The Rains in Sest
By Dorothy Hutchinson
Date: March 4, 2016
Ch. 22

“I don’t understand, Papa.”
“I suppose ‘buyer’ ain’t the right word. I found someone willing to put up a good bridal price for you. You won’t be with us long, girl. Your wedding is set for eight days from now.”
“May I ask who I’m to marry?”
“I don’t know. I don’t even know the buyer’s name, just the name of my contact. But I do know that if you mess this up for me, well, I suppose you can guess what will happen. And if you ever mention the beatings to anyone, I’ll tell everyone you’re a witch, and they’ll give you worse than a beating.
“You deserved each and every beating, girl. Do you realize all the times people looked at me with contempt for raising a white girl? I used to be popular enough around here—poor, but popular. I thought you was a gold mine, you but wasn’t worth the price.”
“I’m sorry, Papa; I didn’t mean to make your life miserable. I never knew about any of this.”
“You don’t know nothing, do you? All that money they had me waste on your education, and you don’t have a lick of common sense.”
She didn’t have a clue what he was talking about. This was like a bad dream. Her father had suddenly turned into a stranger spouting gibberish. And he was sober.
“Girl, did you really think a couple acres of crops and a few pigs, milk cows and chickens could possibly provide the money for tutors, good food and expensive clothes, and also pay for all them trips you took to Brighton City?”
Was he saying that someone had paid him and Ma to raise her?
“And now comes the big pay-off, so if you screw this up for me…”
“I understand, Papa. You don’t need to worry.”
“Good.” He gave her a hard look, then continued riding up the drive.
Karen, numb with shock, pulled Becky up beside him.
“Ma will be checking you again when you get home, to make sure you’re still a virgin. If she finds otherwise, I’ll switch you like never before, girl, because the buyer won’t want a whore.”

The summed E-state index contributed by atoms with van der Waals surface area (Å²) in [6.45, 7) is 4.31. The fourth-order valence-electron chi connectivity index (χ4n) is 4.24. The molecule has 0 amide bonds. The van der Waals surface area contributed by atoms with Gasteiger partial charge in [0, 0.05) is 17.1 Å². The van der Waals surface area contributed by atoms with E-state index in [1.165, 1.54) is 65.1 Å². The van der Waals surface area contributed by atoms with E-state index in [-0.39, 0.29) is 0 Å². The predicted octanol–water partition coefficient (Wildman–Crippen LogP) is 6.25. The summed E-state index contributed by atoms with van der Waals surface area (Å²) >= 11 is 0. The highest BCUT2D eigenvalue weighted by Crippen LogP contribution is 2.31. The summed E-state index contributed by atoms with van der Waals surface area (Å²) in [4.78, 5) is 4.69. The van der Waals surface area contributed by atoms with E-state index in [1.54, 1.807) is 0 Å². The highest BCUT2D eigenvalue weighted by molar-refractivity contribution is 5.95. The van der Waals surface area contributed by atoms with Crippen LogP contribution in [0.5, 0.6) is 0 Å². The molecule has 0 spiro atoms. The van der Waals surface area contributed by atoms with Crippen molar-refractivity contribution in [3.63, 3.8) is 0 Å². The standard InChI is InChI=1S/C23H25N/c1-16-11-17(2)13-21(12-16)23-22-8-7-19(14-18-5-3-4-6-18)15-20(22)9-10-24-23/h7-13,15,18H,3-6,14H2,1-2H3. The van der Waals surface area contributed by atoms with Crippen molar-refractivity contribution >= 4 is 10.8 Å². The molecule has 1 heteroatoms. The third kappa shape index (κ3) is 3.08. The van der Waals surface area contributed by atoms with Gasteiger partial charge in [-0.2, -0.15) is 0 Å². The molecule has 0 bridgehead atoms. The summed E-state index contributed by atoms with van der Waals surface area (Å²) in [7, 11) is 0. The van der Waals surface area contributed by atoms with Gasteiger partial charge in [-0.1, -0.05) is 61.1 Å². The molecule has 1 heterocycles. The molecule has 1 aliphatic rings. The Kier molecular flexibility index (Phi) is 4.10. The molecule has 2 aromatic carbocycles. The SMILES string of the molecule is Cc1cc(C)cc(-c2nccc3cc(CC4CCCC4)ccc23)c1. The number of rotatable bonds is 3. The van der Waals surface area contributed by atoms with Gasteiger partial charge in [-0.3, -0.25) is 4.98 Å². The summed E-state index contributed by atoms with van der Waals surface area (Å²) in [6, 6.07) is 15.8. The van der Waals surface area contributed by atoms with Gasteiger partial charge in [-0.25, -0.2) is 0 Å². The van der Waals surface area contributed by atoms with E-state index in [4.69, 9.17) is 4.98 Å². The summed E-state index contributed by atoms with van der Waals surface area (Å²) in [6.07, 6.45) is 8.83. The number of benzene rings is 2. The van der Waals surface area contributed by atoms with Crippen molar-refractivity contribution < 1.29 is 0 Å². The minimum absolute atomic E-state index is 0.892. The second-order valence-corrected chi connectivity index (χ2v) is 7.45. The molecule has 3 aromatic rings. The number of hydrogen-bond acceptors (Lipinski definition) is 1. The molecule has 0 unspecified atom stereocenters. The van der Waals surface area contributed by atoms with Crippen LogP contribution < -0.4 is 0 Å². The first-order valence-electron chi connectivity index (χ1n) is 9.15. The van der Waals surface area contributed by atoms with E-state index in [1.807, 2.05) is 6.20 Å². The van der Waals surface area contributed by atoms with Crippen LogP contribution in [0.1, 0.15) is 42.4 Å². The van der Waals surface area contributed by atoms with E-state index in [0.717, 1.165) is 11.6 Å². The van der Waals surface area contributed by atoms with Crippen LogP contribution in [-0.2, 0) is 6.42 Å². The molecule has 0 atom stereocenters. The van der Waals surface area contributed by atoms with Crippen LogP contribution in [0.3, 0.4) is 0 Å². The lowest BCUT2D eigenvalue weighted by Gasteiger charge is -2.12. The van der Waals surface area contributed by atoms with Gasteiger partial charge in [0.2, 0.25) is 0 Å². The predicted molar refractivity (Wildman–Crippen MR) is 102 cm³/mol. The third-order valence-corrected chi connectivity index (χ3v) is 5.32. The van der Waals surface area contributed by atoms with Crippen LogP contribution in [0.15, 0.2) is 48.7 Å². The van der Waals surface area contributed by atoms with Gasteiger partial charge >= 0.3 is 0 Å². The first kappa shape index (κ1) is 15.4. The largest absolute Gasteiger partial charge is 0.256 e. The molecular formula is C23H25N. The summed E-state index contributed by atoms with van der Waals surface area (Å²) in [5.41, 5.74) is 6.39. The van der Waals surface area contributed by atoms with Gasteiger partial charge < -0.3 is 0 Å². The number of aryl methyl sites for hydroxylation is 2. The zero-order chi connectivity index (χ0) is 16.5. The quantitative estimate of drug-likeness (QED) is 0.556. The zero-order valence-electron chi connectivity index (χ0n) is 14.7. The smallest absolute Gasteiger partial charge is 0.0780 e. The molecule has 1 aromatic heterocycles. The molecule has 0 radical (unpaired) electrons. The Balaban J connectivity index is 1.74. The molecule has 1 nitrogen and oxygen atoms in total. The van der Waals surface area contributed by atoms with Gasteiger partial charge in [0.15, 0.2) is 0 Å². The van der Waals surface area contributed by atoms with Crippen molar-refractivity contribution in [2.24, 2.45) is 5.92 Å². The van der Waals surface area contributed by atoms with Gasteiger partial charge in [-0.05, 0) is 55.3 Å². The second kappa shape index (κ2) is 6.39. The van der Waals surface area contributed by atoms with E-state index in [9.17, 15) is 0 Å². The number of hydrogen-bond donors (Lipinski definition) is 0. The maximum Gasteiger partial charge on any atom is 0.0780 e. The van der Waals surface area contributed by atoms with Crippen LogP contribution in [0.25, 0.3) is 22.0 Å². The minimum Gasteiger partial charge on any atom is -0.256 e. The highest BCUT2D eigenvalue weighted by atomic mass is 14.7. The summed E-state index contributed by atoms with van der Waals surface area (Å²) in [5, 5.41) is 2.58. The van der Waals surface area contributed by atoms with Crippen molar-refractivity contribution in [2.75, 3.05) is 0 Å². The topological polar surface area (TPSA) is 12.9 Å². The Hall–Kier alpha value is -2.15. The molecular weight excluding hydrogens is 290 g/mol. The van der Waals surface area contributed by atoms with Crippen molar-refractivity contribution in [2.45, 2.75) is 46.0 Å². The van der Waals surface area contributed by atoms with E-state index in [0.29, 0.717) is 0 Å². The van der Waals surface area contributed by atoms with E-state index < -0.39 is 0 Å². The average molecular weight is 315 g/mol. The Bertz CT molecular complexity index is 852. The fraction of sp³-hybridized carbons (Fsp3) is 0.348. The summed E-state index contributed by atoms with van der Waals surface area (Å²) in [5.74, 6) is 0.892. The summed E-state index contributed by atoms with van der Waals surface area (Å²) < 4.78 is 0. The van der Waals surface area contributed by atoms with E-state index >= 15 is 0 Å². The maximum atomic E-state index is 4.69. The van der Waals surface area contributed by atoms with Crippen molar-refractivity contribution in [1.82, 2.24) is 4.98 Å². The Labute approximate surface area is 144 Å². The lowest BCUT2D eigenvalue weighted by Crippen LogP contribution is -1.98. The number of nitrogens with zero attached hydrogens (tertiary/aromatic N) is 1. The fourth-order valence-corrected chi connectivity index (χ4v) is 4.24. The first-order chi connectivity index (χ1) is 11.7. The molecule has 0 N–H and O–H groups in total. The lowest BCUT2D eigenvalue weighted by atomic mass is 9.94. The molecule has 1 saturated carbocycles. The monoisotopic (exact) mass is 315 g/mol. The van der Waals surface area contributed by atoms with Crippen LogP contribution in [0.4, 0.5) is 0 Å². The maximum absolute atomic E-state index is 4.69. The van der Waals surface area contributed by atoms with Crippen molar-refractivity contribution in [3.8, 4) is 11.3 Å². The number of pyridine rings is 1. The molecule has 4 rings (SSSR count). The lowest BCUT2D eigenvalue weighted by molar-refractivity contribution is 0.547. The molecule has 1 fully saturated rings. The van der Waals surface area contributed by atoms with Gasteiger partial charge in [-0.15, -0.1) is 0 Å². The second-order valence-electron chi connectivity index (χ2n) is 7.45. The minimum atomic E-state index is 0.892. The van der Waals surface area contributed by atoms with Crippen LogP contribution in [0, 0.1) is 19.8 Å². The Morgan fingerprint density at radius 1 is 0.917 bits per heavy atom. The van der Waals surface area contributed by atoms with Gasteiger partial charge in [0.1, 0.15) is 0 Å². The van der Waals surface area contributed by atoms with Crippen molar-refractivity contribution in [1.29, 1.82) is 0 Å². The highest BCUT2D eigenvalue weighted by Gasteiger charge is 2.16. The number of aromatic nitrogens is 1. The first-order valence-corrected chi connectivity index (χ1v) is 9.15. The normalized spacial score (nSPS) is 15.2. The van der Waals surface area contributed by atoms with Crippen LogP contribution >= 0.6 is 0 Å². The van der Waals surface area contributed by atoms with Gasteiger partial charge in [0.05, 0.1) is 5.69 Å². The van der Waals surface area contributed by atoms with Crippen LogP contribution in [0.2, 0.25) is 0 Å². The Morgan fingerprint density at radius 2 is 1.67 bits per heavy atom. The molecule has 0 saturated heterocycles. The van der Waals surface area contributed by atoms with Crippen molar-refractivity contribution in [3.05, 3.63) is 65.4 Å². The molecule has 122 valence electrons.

“Tommy’s a gentleman, Papa.”
“Maybe it ain’t Tommy I’m worried about… And remember, girl; not a word about none of this to nobody. Not even Ma.”
“I won’t say a word to anyone, Papa.”
They rode to the Wilson’s house. The horse-and-buggy was hitched up by the barn.
Mrs. Wilson stepped out onto the porch to greet them. “Howdy, Bob. Hi, Karen. Have you eaten breakfast?”
Papa smiled. “Yes, we have, Violet, but thanks for asking.”
“Ah, Bob, you know my table is open to you and yours anytime. And right now, I’ve got a cherry pie in the oven.”
“Unfortunately, we don’t have time, Violet. Karen can’t keep Clare waiting in a strange town. Clare’s a city girl, and I’m afraid she’d be frightened by the sight of some of the rougher-looking men in town. And I gotta’ get some plowing done today if we’re planning to eat this summer.”
“Okay, well, I’ll save you some pie for later, if you want to stop by.” She poked her head into the doorway. “Are you ready, Tommy?”
“Coming,” he called. He came right out, carrying a picnic basket and a bag. He loaded the buggy while Karen took Becky’s saddle off and put her into a stall in the barn.
Karen and Tommy said their good-byes and headed toward town in the buggy. They’d barely made it a mile before Tommy stopped the buggy and started octopussing her. His tentacles and lips felt so good, and with what had just happened with her father, she needed and wanted Tommy more than ever. But she had to apply the brakes now, or she might not be able to at all.
“Stop, Tommy.”
He didn’t stop.
“Tommy, stop. Now.”
He gaped at her. “What? It’s been three days, for God’s sake.”
“Clare will know, and she’s got a big mouth. Papa will find out.”
“How will Clare know?”
“She knows everything; don’t ask me how. She’ll smell it on us, or figure it out, or something. You wouldn’t believe how smart she is. To hear her talk, you’d swear she was forty-one, not fourteen.”
“Is she an empath, too?”
“Tommy, I told you, we can’t talk about that, ever.”
He spread his arms wide and looked around. “Do you see anybody, anywhere?”
“We can’t get into the habit of talking about it. One slip is all it could take. You know how paranoid people are and how suspicious they are of white folk, so I’ve already got a strike against me.”
Tommy sighed. “Alright. You seem upset. Did something happen?”
“Papa just gave me some news, bad news that I need to think about. I’m sorry, Tommy, but right now I need to think, and I can’t while I’m next to you. I need you to get out of my range, please.”